Poetry project honours victims of gender-based violence

Sunday, Dec. 6 is the National Day of Remembrance and Action on Violence Against Women, and Project Lighthouse is hoping to do something special. The importance of the day cannot be understated, according to Sarah Crawford, the sexual violence prevention and harm reduction coordinator at Algonquin. “It’s an important day because we’re honouring the women […]
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Sunday, Dec. 6 is the National Day of Remembrance and Action on Violence Against Women, and Project Lighthouse is hoping to do something special.

The importance of the day cannot be understated, according to Sarah Crawford, the sexual violence prevention and harm reduction coordinator at Algonquin.

“It’s an important day because we’re honouring the women who were murdered at l’École Polytechnique de Montreal in 1989,” said Crawford.

On that day, Marc Lépine entered a classroom and separated the men from the women. He would then open fire on the women.

“It’s 31 years later and we’re still working on reducing gendered violence,” said Crawford. “We are still seeing the same issues we were 30 years ago, and that’s a problem.”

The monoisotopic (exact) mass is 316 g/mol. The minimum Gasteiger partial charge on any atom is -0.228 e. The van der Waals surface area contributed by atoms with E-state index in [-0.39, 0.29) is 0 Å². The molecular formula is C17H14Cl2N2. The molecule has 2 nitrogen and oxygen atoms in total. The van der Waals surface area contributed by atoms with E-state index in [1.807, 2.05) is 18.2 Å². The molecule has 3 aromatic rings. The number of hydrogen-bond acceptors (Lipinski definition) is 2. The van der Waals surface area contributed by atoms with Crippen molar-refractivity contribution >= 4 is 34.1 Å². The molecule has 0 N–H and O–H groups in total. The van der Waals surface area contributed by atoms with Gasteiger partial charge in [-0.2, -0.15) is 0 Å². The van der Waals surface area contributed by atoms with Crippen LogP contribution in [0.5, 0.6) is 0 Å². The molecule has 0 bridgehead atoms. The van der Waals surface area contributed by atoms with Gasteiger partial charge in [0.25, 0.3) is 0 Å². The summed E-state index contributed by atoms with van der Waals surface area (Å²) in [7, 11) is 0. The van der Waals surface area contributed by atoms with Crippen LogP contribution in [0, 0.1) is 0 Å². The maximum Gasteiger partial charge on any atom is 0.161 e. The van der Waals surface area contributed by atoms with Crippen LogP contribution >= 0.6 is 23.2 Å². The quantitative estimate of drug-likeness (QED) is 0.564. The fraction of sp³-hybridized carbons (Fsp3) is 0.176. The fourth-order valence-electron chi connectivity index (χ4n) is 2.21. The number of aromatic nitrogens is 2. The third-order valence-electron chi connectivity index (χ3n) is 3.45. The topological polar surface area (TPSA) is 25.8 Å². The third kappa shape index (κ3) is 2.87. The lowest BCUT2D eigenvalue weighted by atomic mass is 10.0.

Although no in-person events can be done thanks to the COVID-19 pandemic, Project Lighthouse still hopes that students will participate by sharing messages of support for all those affected by gendered violence.

Students are being asked to answer the question “How do you hope to create a world without gendered violence?” After the answers have been submitted, 50 answers will be selected and used to create poetry art. Those selected will also receive a small token of thanks from Project Lighthouse.

“Normally, we’re on campus and I would have a big event,” said Crawford. “We would normally have a memorial, but the event is actually on Sunday, so I wanted to ask people throughout the week to submit their thoughts and have those conversations.”

“The idea is that people will submit their ideas about how they can help live in a world without gender-based violence,” she said. “There have already been some submissions, but I’m still hoping to get more. I thought this was a nice, easy way for people to raise awareness.”

Students can submit their responses until Sunday. The final poetry project will be available for viewing next week.

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